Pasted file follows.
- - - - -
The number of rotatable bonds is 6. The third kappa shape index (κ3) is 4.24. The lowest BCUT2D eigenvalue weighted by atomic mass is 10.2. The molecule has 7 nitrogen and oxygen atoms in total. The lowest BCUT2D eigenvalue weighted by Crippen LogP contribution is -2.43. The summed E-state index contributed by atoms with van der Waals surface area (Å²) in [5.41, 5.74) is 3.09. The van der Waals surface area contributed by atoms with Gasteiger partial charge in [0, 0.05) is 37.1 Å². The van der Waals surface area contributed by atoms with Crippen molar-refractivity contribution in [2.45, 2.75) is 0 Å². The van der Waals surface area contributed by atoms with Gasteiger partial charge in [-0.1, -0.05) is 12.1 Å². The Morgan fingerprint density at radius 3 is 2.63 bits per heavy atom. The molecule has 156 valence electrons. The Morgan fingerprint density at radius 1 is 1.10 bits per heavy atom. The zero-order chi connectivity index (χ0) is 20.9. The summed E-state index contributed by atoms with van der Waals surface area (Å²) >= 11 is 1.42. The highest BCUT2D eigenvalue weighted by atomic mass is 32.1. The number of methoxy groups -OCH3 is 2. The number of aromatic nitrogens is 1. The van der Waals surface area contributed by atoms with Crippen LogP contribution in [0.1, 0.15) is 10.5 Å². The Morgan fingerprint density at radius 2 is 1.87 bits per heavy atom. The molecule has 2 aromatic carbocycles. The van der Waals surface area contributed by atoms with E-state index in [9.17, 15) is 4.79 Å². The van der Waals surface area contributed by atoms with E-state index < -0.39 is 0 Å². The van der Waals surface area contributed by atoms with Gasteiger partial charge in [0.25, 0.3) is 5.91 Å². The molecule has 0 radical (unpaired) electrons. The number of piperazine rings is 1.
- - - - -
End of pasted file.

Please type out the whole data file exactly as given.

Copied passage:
The number of rotatable bonds is 6. The third kappa shape index (κ3) is 4.24. The lowest BCUT2D eigenvalue weighted by atomic mass is 10.2. The molecule has 7 nitrogen and oxygen atoms in total. The lowest BCUT2D eigenvalue weighted by Crippen LogP contribution is -2.43. The summed E-state index contributed by atoms with van der Waals surface area (Å²) in [5.41, 5.74) is 3.09. The van der Waals surface area contributed by atoms with Gasteiger partial charge in [0, 0.05) is 37.1 Å². The van der Waals surface area contributed by atoms with Crippen molar-refractivity contribution in [2.45, 2.75) is 0 Å². The van der Waals surface area contributed by atoms with Gasteiger partial charge in [-0.1, -0.05) is 12.1 Å². The Morgan fingerprint density at radius 3 is 2.63 bits per heavy atom. The molecule has 156 valence electrons. The Morgan fingerprint density at radius 1 is 1.10 bits per heavy atom. The zero-order chi connectivity index (χ0) is 20.9. The summed E-state index contributed by atoms with van der Waals surface area (Å²) >= 11 is 1.42. The highest BCUT2D eigenvalue weighted by atomic mass is 32.1. The number of methoxy groups -OCH3 is 2. The number of aromatic nitrogens is 1. The van der Waals surface area contributed by atoms with Crippen LogP contribution in [0.1, 0.15) is 10.5 Å². The Morgan fingerprint density at radius 2 is 1.87 bits per heavy atom. The molecule has 2 aromatic carbocycles. The van der Waals surface area contributed by atoms with E-state index in [9.17, 15) is 4.79 Å². The van der Waals surface area contributed by atoms with E-state index < -0.39 is 0 Å². The van der Waals surface area contributed by atoms with Gasteiger partial charge in [0.25, 0.3) is 5.91 Å². The molecule has 0 radical (unpaired) electrons. The number of piperazine rings is 1.